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Are the Bears Just Lucky?



    Are the Bears Just Lucky?
    Getty Images
    CHICAGO, IL - DECEMBER 26: Rashied Davis #81 of the Chicago Bears celebrates a special team tackle against the New York Jets at Soldier Field on December 26, 2010 in Chicago, Illinois. The Bears defeated the Jets 38-34. (Photo by Jonathan Daniel/Getty Images) *** Local Caption *** Rashied Davis

    Are the Bears the luckiest team in football? Take a look at the season.

    -- In the first game of the season, a Lions touchdown that would have given Detroit the win was called back on an iffy call on an obscure rule. The Bears won 19-14.

    -- Against Green Bay, the Packers were flagged 18 times for 152 yards, and Chicago won on a last-minute field goal.

    -- Jay Cutler was sacked nine times and knocked out of the Giants game with a concussion. He missed the next game, but the Bears still won their next game. It was against the Panthers, one of the worst teams in football.

    -- In their first meeting, the Bears caught the Vikings in disarray, just days before head coach Brad Childress was fired. In their second meeting, hobbled quarterback Brett Favre decided to play on game day, and was knocked out by Corey Wootton's first-ever NFL sack. Chicago took both games.

    -- As the season neared an end and playoff scenarios began to unfold, the Bears were helped out by the divisional rival, the Vikings. Minnesota's win over the Eagles clinched Chicago a first-round bye.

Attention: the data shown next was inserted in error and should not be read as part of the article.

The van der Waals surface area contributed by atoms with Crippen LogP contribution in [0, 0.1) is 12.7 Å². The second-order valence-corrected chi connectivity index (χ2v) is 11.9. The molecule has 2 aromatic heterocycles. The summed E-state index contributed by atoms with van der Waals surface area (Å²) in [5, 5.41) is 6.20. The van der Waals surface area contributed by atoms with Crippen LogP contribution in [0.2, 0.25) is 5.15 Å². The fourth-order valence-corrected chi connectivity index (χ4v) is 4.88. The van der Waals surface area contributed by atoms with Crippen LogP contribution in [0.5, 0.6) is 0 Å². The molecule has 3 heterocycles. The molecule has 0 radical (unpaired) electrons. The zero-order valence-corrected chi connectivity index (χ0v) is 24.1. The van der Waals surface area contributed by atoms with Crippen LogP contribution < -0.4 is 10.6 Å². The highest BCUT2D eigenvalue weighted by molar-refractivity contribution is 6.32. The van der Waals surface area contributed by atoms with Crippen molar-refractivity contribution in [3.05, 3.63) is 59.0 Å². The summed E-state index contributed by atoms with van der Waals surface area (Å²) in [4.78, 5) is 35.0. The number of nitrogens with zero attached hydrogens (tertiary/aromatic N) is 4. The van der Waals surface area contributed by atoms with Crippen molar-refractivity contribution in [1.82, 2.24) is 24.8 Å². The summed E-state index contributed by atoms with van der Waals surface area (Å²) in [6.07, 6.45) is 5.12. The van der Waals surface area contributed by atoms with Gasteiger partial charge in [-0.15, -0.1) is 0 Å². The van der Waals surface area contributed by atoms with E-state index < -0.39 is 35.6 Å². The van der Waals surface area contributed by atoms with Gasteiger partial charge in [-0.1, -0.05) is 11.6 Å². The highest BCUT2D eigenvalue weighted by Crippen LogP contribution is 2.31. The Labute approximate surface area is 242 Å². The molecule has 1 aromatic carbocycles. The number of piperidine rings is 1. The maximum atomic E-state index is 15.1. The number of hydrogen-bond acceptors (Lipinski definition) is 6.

-- Chicago seemed destined to rematch with the Eagles, but two upsets on wildcard weekend paved the way for the Bears to play the only postseason team with a losing record, the Seahawks.

    -- The Bears are the healthiest team in football. When teams like the Packers are struggling to keep their starters on the field, the Bears are (knock on wood throw salt spit twice) expected to be at full-strength on Sunday.

    For one, it's not all luck. Several of the penalties that were called on the Packers were for false starts that Julius Peppers caused. The Bears were smart enough to take advantage of the Vikings in disarray, and they were only in a position to clinch the second seed because they had an excellent second half of the season. And health isn't completely due to luck. It's also due to smart usage of players and a good strength and conditioning program.

    And so what if the Bears have a streak of luck? Will anyone care about that if they hoist the Lombardi Trophy? Years from now, no one will call the Bears lucky. They'll only call them "champs."